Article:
As in the first prophetic period, the work of evangelism among the nations of the world was especially prominent here too. Two entire books are devoted to ministry to the Gentiles: Jonah (actually written at the end of the Davidic period) and Esther. Ezra and Nehemiah too share an international perspective that is significantly different from the times of the kings. The prophetic books of this period - Haggai, Zechariah, and Malachi - look for the establishment of God's global kingdom through Israel's witness (cf. Hg. 2:5-7; 2:21-23; Zech. 2:11; 4:12ff.; 8:22-23; Ml. 4:2).
The New Covenant: Christ as Prophet, Priest, and King
Including the pre-fall Adamic covenant era, there are seven covenantal eras in the old covenant. In all of these, certain common features obtain. All seven of these covenants deal with "the world of Adam," the first creation. The coming of Christ brings a new covenant and a new world. "Old things are passed away; behold, all things are become new" (2 Cr. 5:17b).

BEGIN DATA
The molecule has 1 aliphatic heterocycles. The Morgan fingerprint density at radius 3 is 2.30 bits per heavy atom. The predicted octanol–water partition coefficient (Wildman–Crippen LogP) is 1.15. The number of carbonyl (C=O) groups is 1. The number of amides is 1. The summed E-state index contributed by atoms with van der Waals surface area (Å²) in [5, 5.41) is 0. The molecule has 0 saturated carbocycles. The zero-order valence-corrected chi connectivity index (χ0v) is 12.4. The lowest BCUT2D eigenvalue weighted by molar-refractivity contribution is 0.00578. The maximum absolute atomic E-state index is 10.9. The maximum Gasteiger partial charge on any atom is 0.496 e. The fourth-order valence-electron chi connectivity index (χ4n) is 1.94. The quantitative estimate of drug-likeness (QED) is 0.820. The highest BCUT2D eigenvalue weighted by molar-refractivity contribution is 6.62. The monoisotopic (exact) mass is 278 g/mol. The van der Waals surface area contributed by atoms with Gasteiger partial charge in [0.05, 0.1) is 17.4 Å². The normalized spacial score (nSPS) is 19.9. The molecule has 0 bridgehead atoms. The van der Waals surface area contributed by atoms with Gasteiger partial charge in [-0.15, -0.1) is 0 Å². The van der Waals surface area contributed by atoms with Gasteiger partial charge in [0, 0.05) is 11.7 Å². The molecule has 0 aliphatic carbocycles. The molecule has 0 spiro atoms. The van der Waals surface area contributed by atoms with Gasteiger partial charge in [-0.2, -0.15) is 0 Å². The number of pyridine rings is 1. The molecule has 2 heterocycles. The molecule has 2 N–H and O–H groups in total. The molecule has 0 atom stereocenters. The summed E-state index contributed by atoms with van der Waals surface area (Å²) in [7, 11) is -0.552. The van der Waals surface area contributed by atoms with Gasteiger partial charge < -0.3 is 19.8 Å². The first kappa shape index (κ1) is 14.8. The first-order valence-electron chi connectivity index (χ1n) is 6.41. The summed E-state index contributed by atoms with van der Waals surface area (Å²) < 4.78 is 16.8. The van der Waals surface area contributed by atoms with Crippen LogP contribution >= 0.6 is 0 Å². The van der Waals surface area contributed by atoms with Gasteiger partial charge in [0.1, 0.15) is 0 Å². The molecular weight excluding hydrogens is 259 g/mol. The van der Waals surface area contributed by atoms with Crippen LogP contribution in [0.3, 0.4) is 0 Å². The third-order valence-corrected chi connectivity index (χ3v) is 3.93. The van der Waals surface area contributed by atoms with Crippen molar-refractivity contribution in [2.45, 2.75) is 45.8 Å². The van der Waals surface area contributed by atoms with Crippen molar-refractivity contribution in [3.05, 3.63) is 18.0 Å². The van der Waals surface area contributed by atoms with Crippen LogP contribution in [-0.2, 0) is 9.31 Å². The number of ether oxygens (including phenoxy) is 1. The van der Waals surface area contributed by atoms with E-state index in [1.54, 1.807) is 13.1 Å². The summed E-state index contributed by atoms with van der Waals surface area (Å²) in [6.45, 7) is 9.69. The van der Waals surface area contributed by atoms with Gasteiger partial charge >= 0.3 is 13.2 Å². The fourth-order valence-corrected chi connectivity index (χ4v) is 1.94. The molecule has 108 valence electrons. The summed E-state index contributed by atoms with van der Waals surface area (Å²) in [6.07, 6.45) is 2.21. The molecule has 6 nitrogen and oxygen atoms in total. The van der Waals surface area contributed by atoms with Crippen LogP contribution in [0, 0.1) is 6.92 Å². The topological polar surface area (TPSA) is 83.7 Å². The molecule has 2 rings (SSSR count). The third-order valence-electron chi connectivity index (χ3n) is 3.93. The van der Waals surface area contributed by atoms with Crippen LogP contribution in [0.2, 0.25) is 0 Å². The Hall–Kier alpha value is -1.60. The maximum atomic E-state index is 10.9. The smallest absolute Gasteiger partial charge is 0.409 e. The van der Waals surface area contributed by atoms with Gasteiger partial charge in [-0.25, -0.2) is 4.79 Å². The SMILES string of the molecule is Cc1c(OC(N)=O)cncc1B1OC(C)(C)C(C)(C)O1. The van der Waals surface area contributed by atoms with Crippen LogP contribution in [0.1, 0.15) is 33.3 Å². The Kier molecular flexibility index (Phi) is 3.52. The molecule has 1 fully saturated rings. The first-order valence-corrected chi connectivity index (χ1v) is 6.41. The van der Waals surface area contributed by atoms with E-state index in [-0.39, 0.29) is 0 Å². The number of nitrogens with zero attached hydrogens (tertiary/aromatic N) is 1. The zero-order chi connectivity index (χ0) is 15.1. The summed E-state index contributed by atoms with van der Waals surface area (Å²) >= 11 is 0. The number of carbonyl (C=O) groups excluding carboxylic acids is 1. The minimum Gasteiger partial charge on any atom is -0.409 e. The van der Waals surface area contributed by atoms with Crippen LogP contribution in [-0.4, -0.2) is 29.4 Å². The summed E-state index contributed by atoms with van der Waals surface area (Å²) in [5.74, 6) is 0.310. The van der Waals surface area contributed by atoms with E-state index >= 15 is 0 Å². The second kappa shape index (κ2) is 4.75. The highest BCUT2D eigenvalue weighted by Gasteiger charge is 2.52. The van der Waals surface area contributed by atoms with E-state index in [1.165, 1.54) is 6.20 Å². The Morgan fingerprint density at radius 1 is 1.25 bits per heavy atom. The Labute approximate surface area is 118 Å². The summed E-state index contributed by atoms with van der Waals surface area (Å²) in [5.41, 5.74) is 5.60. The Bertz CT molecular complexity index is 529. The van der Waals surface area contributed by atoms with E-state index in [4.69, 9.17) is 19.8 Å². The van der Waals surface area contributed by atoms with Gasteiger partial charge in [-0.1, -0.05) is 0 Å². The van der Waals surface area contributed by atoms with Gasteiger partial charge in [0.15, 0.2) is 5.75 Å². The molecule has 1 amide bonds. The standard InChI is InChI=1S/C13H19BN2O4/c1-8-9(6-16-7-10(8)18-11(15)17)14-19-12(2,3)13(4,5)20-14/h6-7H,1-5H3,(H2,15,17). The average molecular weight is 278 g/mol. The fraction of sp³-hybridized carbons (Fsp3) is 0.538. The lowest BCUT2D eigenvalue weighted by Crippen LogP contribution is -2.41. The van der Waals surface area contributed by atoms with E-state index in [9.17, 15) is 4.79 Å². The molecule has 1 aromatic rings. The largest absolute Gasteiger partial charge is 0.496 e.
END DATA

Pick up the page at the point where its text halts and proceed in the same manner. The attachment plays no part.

Jesus, the New Adam, fulfills the righteous requirements of God's covenant and brings blessing to a new humanity. There is no more need for animal sacrifices because His sacrifice solved the problem of sin once and for all (Hbs. 10:1-14). The world itself, which was "made subject to vanity" because of Adam's sin (Rom. 8:20), was reconciled to God by Christ's atoning work (Col. 1:20) and was restored to its original ceremonial cleanness. Therefore, there can no longer be unclean lands or holy places. There is also a new human race to occupy the new world. This new race, including women and Gentiles, are all priests of God. All have equal access to the throne of God (Eph. 2:12-22; Gal. 3:28; Col. 3:11), for Christ Himself is the Great High Priest who brings His people unto God.